Students, Staff Attend Annual Design Robotics Summit
Students and staff of the University of Tennessee College of Architecture and Design learned about advancements in the design robotics field via the Design Robotics Summit held at Virginia Tech’s new Design Robotics Studio. They will apply their knowledge to the machinery and robotics recently acquired for the new University of Tennessee Fabrication Lab.
The summit included more than 60 students, faculty, and staff from colleges and universities across the country, as well as industry members from Autodesk and The Living. The workshop’s results will be presented at the May 16-19 International Contemporary Furniture Fair in New York City through the Center for Design Research’s exhibition entitled “Material Transformations.”
This immersive experience provided participants the technical skills needed to begin to engage emerging design robotics initiatives at the participating universities. Digital fabrication coordinators from the University of Tennessee (Matt Culver and Craig Gilliam), University of Virginia, and Virginia Tech had the opportunity to work together on the development of workflows related to student access to robotic fabrication equipment. The University of Tennessee brought their own machines — enabling the cross-pollination of knowledge that will facilitate the rapid adoption of the technologies at each respective school.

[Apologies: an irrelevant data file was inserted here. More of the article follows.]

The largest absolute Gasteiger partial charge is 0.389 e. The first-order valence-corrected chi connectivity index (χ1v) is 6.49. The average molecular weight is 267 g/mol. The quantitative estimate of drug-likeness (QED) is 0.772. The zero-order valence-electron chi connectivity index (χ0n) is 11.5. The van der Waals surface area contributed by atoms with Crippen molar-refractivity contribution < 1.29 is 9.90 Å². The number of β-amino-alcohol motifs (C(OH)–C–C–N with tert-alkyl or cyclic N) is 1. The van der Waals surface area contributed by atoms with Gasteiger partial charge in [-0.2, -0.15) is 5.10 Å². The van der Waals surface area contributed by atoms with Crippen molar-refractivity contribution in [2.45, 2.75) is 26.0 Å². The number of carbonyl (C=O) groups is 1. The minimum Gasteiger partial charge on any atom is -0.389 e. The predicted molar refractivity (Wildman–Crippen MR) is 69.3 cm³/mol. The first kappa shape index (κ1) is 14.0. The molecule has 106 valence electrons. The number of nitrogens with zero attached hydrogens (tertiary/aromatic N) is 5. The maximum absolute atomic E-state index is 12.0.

“A goal of the Center for Design Research is to expand collaborative research projects within and beyond the boundaries of the university. This summit is a first step to jointly explore the evolving sphere of architecture and design education in the context of digital design and fabrication, and provide a working forum of interaction between the academy and profession,“ said Robert Dunay, director of the Center for Design Research.
Design robotics emerged in architecture, art, and design as a mode of inquiry focused on the investigation and understanding of digital fabrication and robotic technologies. The field is evolving, offering opportunities to develop and deploy of advanced processes, systems, and solutions for both pedagogy and practice while providing a platform for collaborative research, development, and exploration.
Digital fabrication is becoming an emerging and important part of the curriculum of the University of Tennessee. The Fab Lab opened its doors in August 2014, and since acquired more than $600,000 in new equipment, including computer-aided design and manufacturing machinery such as computer numerically controlled mills, laser cutters, 3D printers, and robotics.